Is All Vodka Really Gluten-Free?

Is it possible to have a gluten reaction to vodka?

vodka on ice with garnish
What types of vodka are gluten-free?. Cody Rasmussen / Getty Images

Most experts consider vodka to be gluten-free, even if it's distilled from gluten grains (wheat, barley, or rye). However, some people with celiac disease and gluten sensitivity react to vodka made from gluten grains. If that's the case for you, consider buying vodka made from potatoes or other non-gluten sources.

Does Distillation Really Make Vodka Gluten-Free?

In theory, the process of distillation removes the gluten protein that causes reactions for people with celiac disease and non-celiac gluten sensitivity.

In fact, the National Institutes of Health states that distilled alcoholic beverages are safe to drink, even if they're made from gluten sources.

That's the theory. However, there's no question that some people do react with truly nasty gluten symptoms from any form of alcohol that started its life as gluten grains... and that includes vodka made from wheat or rye (it's extremely rare to find a vodka that contains barley). In fact, the Celiac Support Association recommends against consuming gluten-based vodkas for this very reason.

It's not clear why alcohol distilled from gluten grains bothers some people, but doesn't bother others. Some experts have speculated that tiny fragments of the gluten protein survive distillation, and that the immune systems of those who are especially sensitive to gluten can detect those partial pieces of gluten. It's also possible that there's something else in the grain—beyond the gluten protein—that survives distillation and causes a reaction in particularly sensitive people.

We don't know for certain, since there has not been any research to prove or disprove any of this, just anecdotal experience from those who react to gluten-grain-based alcohol such as wheat-based vodka. If you find you have what feels like a gluten reaction to gluten-based alcohol such as wheat-based vodka, then it's probably best to avoid those products.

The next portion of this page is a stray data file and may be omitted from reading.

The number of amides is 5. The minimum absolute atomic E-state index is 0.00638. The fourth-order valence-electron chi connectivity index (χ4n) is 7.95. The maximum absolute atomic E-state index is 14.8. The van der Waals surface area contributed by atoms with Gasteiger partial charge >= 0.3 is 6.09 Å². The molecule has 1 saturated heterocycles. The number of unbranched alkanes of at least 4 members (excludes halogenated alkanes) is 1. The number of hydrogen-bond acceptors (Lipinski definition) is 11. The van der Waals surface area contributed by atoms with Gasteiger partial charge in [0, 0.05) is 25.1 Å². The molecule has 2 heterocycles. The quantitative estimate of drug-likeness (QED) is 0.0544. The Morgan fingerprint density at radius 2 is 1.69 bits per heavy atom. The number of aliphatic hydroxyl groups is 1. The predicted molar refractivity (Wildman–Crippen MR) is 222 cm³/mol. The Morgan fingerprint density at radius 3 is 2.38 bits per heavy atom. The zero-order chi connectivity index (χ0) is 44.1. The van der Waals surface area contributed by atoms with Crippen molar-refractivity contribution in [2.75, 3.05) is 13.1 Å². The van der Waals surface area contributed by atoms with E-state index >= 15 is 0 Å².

Everyone is different, and even if a study were to show that gluten grain-based vodka were safe, it's important to listen to your own body. As noted, there could be something other than the gluten protein that's responsible for any symptoms you experience.

What Can I Do If You React to Gluten Grain Based Vodka?

If you notice any symptoms with a gluten grain-based vodka, but really like vodka, you're in luck: there are plenty of vodkas on the market that are not wheat-based (although some are made in facilities that also distill gluten grains and could still potentially be a problem due to cross-contamination).

In fact, these "gluten-free vodkas" have become very popular recently. Some people even believe that potato-based or grape-based vodkas are "smoother" and don't provoke as bad a hangover if the person over-indulges. Steering clear of gluten-grain-based vodka should actually be pretty easy, with options ranging from potato vodka, to corn vodka, to grape vodka, and even fig vodka.

Potato vodka is quite common (especially in imports from northern Europe), and one common vodka distillery (Smirnoff) makes its vodka from corn. Other, smaller companies make well-rated vodkas from grapes and sugarcane.

For a complete, extensive list of gluten-free vodkas (including potential cross-contamination issues and some other shopping hints,) check out the Gluten-Free Vodka List.

A Word from Verywell

If you're wondering whether gluten grain-based vodka is truly gluten-free, the key is to listen to your own body. 

Though some sources state that gluten-grain based vodka should be okay for people with celiac disease because of the distillation process (gluten is a protein and proteins aren't volatile and therefore won't distill,) there may be a cause for concern based on anecdotal reports. Whether these reactions are due to the presence of gluten or some other factor is unknown.

Thankfully, for those who wish to enjoy vodka, there is an alternative—vodka made using sources such as corn, grapes, potatoes, or figs that's labeled "gluten-free."

One more thing you should keep in mind: alcohol use in excess can cause problems far beyond a glutening. For example, it can lead to bone loss and osteoporosis, which is already an issue for some people who have celiac disease. 

Sources:

Kasper, Dennis L.., Anthony S. Fauci, and Stephen L.. Hauser. Harrison's Principles of Internal Medicine. New York: Mc Graw Hill education, 2015. Print.

Minnick, F. Should Vodka be Marketed as Gluten Free?. Scientific American. Nov. 18, 2013.

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